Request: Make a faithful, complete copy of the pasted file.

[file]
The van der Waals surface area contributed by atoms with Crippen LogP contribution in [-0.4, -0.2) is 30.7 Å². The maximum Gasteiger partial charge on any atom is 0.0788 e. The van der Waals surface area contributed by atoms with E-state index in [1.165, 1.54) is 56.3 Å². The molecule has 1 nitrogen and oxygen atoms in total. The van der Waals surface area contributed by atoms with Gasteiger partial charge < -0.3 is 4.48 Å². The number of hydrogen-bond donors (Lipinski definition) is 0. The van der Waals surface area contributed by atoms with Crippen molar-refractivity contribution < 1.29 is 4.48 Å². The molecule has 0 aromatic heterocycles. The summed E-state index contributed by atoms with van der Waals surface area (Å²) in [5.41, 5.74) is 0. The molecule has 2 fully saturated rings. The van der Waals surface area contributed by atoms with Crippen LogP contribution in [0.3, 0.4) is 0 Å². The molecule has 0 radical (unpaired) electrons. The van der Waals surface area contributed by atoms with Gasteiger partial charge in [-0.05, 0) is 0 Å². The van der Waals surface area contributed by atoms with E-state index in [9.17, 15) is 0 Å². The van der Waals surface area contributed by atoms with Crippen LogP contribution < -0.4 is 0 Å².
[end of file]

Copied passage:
The van der Waals surface area contributed by atoms with Crippen LogP contribution in [-0.4, -0.2) is 30.7 Å². The maximum Gasteiger partial charge on any atom is 0.0788 e. The van der Waals surface area contributed by atoms with E-state index in [1.165, 1.54) is 56.3 Å². The molecule has 1 nitrogen and oxygen atoms in total. The van der Waals surface area contributed by atoms with Gasteiger partial charge < -0.3 is 4.48 Å². The number of hydrogen-bond donors (Lipinski definition) is 0. The van der Waals surface area contributed by atoms with Crippen molar-refractivity contribution < 1.29 is 4.48 Å². The molecule has 0 aromatic heterocycles. The summed E-state index contributed by atoms with van der Waals surface area (Å²) in [5.41, 5.74) is 0. The molecule has 2 fully saturated rings. The van der Waals surface area contributed by atoms with Crippen LogP contribution in [0.3, 0.4) is 0 Å². The molecule has 0 radical (unpaired) electrons. The van der Waals surface area contributed by atoms with Gasteiger partial charge in [-0.05, 0) is 0 Å². The van der Waals surface area contributed by atoms with E-state index in [9.17, 15) is 0 Å². The van der Waals surface area contributed by atoms with Crippen LogP contribution < -0.4 is 0 Å².